Currently, and 11 years after the approval of the first targeted therapy drug Avastin in 2006 [2], 16 FDA-approved targeted therapy drugs are being used to treat NSCLC, three of them (Alunbrig [3], Tafinlar and Mekinist [4]) got their first approvals in 2017 [4]. According to their route of administration, they can be classified as orally or intravenously drugs. According to their mode of action, they can be classified into 4 categories: angiogenesis inhibitors [5], human EGFR inhibitors [6], tyrosine kinase inhibitors and PD-1 inhibitors [7]. Angiogenesis inhibitors are drugs that target and block the tumor blood vessel growth (angiogenesis). Two drugs that target vascular endothelial growth factor (VEGF) [8], a protein that helps new blood vessels to form, are FDA-approved to treat NSCLC and taken as an infusion into a vein (IV). Bevacizumab [9], was approved as a first-line treatment of patients with locally advanced, metastatic or recurrent NCCLC in combination with platinum-based chemotherapy [2]. Ramucirumab [10], was approved in combination with docetaxel for the treatment of patients with metastatic NSCLC with disease progression on or after platinum-based chemotherapy [11]. Human EGFR inhibitors are drugs that target and block the signal from the epidermal growth factor receptor (EGFR), a protein on the surface of cells that due to its overexpression in some NSCLC helps these cells to grow faster and divide [12]. One drug is FDA-approved to treat NSCLC and taken as an infusion into a vein (IV). Necitumumab [13], was approved in combination with gemcitabine and cisplatin for first-line treatment of patients with metastatic squamous NSCLC [14]. PD-1 inhibitors are drugs that block PD-1, programmed cell death protein 1, and thus activate the immune system to attack tumors [7]. Three PD-1 inhibitors are approved to treat NSCLC and taken as an infusion into a vein (IV). Pembrolizumab [15], was approved for the treatment of patients with metastatic NSCLC whose tumors express programmed death ligand 1 (PD-L1) with disease progression on or after platinum-containing chemotherapy [16]. It was further approved in 2016 for the treatment of patients with metastatic NSCLC whose tumors express PD-L1 [17], and approved in 2017 in combination with pemetrexed and carboplatin for the treatment of patients with previously untreated metastatic NSCLC [4]. Atezolizumab [18], was approved for the treatment of patients with metastatic NSCLC whose disease progressed during or following platinum-containing chemotherapy. Patients with EGFR or ALK genomic tumor aberrations should have disease progression prior to receiving atezolizumab [19]. Nivolumab [20], was approved for the treatment of patients with metastatic squamous NSCLC with progression on or after platinum-based chemotherapy. It was also approved in 2015 for the treatment of patients with metastatic NSCLC with progression on or after platinum-based chemotherapy. Patients with EGFR or ALK genomic tumor aberrations should have disease progression prior to receiving Opdivo [21]. In 2016 FDA modified its dosage regimen for NSCLC [4]. Tyrosine kinase inhibitors include drugs that target cells with EGFR gene mutations [12], cells with T790M mutation [22], cells with ALK gene changes [23] or cells with BRAF gene changes [24]. Ten tyrosine kinase inhibitors are approved to treat NSCLC.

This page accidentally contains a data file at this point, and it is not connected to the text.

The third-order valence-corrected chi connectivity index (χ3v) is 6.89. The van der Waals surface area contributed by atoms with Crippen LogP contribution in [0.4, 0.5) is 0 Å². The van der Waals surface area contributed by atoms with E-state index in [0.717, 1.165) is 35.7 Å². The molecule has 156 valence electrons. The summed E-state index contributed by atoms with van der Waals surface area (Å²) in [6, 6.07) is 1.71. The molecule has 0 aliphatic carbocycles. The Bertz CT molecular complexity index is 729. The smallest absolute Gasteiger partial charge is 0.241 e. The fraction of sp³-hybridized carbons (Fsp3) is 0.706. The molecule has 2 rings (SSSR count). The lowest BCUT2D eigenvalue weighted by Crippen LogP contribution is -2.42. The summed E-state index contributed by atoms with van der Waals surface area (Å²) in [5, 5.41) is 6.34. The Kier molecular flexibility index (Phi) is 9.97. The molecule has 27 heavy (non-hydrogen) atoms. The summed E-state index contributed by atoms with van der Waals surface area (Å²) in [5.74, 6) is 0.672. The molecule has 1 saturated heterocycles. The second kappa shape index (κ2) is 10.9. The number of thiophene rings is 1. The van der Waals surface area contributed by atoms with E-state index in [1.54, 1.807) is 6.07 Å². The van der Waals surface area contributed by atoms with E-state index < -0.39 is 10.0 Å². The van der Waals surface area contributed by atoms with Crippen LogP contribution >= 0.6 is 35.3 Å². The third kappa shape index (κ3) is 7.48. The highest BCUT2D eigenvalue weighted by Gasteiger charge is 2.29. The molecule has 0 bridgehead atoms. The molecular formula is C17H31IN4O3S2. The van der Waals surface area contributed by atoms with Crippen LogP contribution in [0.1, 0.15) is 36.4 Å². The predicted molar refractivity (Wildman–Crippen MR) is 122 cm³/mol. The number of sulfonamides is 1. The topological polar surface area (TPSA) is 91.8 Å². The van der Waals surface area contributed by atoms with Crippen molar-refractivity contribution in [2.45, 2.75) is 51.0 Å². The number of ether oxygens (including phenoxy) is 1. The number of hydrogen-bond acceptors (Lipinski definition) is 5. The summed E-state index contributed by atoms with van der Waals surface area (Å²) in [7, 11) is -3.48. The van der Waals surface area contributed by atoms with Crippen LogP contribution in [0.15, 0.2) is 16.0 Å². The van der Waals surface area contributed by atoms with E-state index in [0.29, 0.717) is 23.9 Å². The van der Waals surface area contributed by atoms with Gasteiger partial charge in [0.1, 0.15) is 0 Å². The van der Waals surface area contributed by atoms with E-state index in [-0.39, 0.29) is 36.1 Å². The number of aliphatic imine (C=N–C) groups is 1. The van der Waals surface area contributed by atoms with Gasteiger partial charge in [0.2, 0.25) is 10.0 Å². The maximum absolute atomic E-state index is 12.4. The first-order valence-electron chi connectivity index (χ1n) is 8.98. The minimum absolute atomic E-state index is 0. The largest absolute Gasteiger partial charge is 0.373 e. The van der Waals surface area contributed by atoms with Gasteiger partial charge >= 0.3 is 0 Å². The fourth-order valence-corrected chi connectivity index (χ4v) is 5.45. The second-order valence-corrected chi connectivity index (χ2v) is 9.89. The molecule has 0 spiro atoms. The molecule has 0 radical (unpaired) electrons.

Three drugs are being used to treat NSCLC with EGFR gene mutations and taken as pills. These drugs are used alone as the first treatment for advanced NSCLCs that have certain mutations in the EGFR gene, which are more common in women and people who have not smoked [25]. Erlotinib [26,27] was approved for maintenance treatment of patients with locally advanced or metastatic NSCLC whose disease has not progressed after four cycles of platinum-based first-line chemotherapy. It was further approved in 2013 for first-line treatment of metastatic NSCLC patients whose tumors have EGFR exon 19 deletions or exon 21 (L858R) substitution mutations [28]. In 2016 FDA modified its indication for treatment of NSCLC to limit use to patients whose tumors have specific EGFR mutations [4]. Afatinib [29,30], was approved for first-line treatment of patients with metastatic NSCLC whose tumors have EGFR exon 19 deletions or exon 21 (L858R) substitution mutations. Gefitinib [31,32], was approved for the treatment of patients with metastatic NSCLC whose tumors have EGFR exon 19 deletions or exon 21 (L858R) substitution mutations.